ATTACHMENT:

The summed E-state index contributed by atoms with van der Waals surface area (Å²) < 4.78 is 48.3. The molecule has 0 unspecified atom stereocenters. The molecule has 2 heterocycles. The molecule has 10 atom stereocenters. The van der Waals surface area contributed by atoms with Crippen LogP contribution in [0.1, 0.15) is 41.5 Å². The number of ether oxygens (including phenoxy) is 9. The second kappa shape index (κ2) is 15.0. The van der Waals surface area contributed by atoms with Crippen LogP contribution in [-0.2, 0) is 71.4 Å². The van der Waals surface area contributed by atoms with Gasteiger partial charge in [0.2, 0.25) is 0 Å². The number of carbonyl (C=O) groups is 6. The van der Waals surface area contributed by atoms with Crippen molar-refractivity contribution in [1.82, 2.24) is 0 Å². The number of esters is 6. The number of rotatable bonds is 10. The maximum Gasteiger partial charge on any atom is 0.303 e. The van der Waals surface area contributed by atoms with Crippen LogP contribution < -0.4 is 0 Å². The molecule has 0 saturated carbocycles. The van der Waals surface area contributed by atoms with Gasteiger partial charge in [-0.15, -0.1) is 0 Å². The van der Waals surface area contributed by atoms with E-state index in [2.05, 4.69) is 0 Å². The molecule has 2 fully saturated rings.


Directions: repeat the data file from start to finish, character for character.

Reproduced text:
The summed E-state index contributed by atoms with van der Waals surface area (Å²) < 4.78 is 48.3. The molecule has 0 unspecified atom stereocenters. The molecule has 2 heterocycles. The molecule has 10 atom stereocenters. The van der Waals surface area contributed by atoms with Crippen LogP contribution in [0.1, 0.15) is 41.5 Å². The number of ether oxygens (including phenoxy) is 9. The second kappa shape index (κ2) is 15.0. The van der Waals surface area contributed by atoms with Crippen LogP contribution in [-0.2, 0) is 71.4 Å². The van der Waals surface area contributed by atoms with Gasteiger partial charge in [0.2, 0.25) is 0 Å². The number of carbonyl (C=O) groups is 6. The van der Waals surface area contributed by atoms with Crippen molar-refractivity contribution in [1.82, 2.24) is 0 Å². The number of esters is 6. The number of rotatable bonds is 10. The maximum Gasteiger partial charge on any atom is 0.303 e. The van der Waals surface area contributed by atoms with Crippen LogP contribution < -0.4 is 0 Å². The molecule has 0 saturated carbocycles. The van der Waals surface area contributed by atoms with Gasteiger partial charge in [-0.15, -0.1) is 0 Å². The van der Waals surface area contributed by atoms with E-state index in [2.05, 4.69) is 0 Å². The molecule has 2 fully saturated rings.